We require applicants to hold, or be about to obtain, an Upper Second class Honours degree (or overseas equivalent) in a related subject area for entry to a PhD programme. A Lower Second class Honours degree may be considered if applicants also hold a Master's degree with a Merit classification.
Months of entry
January, September, April
Our PhD/MPhil Stem Cell Research programme enables you to undertake a research project that will improve understanding of Stem Cell Research.
Stem cells falls within our vibrant Manchester Regenerative Medicine Network (MaRMN ) comprising academics and clinicians across the University and adjacent hospitals dedicated to carrying out world class research focussed on regeneration and repair of tissues, and developing new therapeutics. Stem cells biology is an important part of this research area. The MarMN is working to facilitate research in regenerative medicine and stem cell biology from bench to bedside
Those working in the area of tissue regeneration, combining tissue engineering and regenerative medicine, are developing living cell-based biological approaches to aid the repair and regeneration of damaged and diseased tissues.
This is a strongly interdisciplinary field of research that combines the skills of cell, molecular and matrix biologists with expertise in other areas including that from material, engineering and physical scientists at the University and with clinical and surgical specialists in the NHS.
MarMN scientists are investigating basic cellular mechanisms that regulate cell fate and devising therapeutic protocols to exploit cells for replacing injured or defective tissues (pre-clinical and clinical trials are underway). MarMN draws on major interdisciplinary strengths in stem and progenitor cell research together with gene therapy.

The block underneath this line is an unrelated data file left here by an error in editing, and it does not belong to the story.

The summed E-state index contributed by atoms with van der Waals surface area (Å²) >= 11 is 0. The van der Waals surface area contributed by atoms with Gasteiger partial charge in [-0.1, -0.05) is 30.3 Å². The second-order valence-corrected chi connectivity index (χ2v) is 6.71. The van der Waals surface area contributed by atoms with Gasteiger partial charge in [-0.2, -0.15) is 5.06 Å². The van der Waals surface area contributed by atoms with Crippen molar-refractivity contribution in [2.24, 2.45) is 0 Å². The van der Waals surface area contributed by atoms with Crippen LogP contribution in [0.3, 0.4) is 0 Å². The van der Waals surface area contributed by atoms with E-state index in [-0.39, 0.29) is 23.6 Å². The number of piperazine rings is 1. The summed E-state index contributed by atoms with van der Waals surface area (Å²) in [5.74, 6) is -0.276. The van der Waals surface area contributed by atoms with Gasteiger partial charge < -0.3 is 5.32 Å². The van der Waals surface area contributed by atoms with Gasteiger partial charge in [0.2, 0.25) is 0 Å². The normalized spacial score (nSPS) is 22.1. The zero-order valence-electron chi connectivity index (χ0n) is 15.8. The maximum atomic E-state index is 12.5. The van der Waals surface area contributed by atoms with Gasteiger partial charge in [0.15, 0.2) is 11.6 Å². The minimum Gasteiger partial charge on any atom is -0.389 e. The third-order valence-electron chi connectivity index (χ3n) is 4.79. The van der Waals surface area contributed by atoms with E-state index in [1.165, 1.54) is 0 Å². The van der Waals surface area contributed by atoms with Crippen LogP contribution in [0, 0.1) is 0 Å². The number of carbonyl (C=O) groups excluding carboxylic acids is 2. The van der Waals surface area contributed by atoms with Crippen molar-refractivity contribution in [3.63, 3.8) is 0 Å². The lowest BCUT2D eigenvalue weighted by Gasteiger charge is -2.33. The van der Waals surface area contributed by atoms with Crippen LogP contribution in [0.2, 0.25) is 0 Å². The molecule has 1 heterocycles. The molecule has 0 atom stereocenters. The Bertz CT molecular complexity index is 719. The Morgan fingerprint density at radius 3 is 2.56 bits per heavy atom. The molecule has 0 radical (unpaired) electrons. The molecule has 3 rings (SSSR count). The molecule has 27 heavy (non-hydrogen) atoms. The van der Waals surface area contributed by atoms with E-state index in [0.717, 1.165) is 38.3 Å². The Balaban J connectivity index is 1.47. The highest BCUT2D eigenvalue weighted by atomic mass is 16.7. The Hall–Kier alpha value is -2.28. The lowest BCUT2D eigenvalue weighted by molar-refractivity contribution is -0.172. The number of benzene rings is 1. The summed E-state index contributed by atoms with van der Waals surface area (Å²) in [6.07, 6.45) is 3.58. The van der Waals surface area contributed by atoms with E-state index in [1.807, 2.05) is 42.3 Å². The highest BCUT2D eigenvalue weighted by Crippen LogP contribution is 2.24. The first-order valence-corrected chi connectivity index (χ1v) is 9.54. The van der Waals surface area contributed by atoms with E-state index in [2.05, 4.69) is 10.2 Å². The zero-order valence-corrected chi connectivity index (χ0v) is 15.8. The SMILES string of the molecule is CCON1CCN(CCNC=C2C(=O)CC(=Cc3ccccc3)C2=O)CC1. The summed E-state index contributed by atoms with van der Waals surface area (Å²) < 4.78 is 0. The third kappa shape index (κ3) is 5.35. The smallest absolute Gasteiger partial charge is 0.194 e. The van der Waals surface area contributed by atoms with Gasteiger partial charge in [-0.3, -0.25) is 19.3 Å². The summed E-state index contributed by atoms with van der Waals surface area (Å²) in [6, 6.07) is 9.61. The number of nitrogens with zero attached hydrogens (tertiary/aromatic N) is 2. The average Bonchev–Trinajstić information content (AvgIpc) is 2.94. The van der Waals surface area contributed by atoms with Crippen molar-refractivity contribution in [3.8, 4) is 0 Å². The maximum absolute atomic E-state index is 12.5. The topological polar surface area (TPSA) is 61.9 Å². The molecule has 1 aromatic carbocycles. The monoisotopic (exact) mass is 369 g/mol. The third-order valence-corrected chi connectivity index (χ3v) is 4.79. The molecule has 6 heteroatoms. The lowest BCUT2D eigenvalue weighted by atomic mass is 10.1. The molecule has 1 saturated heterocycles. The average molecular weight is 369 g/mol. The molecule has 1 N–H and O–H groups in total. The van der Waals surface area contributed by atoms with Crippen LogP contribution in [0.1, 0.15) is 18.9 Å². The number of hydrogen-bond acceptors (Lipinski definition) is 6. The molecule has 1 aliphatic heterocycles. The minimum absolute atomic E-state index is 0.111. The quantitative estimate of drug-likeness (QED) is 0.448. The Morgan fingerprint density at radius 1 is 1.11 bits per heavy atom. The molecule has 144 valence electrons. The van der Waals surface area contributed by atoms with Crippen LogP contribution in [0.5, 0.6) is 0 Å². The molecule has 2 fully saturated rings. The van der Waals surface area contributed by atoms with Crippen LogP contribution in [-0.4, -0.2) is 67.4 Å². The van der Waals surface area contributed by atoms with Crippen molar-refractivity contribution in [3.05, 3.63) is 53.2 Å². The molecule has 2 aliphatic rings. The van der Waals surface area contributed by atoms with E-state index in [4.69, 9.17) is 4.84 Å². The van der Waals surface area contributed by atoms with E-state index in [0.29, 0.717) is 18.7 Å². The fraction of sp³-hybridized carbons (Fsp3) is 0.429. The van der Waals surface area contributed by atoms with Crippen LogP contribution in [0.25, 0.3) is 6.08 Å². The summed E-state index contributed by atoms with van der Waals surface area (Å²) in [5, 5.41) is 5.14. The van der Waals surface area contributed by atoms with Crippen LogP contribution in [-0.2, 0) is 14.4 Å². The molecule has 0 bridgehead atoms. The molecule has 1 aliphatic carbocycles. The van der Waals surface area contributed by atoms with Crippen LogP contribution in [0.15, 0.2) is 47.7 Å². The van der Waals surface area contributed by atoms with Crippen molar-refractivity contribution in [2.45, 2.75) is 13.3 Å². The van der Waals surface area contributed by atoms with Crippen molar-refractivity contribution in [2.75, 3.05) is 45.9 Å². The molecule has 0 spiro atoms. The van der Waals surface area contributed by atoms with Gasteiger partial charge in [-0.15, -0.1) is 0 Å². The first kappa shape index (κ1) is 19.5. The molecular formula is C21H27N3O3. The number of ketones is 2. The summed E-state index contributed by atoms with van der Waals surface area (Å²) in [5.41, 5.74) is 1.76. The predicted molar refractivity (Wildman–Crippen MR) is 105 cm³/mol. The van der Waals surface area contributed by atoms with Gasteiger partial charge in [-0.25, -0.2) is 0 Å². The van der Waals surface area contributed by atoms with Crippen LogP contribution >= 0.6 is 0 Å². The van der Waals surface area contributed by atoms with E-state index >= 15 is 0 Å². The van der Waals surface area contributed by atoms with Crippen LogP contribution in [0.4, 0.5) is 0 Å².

Network members have expertise in the isolation and differentiation of stem and progenitor cells from adults and preimplantation human embryos, as well as in reprogramming of somatic cells to more naïve fates, including induced pluripotent stem cells both in vitro and in vivo. Interdisciplinary collaborative research includes the use of novel tracking strategies, 3D printing and novel materials, and biophysical approaches.
Research in stem and progenitor cell biology is being applied to a number of major clinical targets, including neurodegenerative diseases, disorders of soft and hard connective tissues, diabetes and chronic tissue injury and repair. Disease modelling in vitro, including gene editing, is an increasing area of strength.
We also have innovative programmes that are investigating the relationship between stem cells and cancer.
Qualification and course duration
Course contact details
- Faculty of Biology, Medicine and Health
- +44 (0)161 275 5608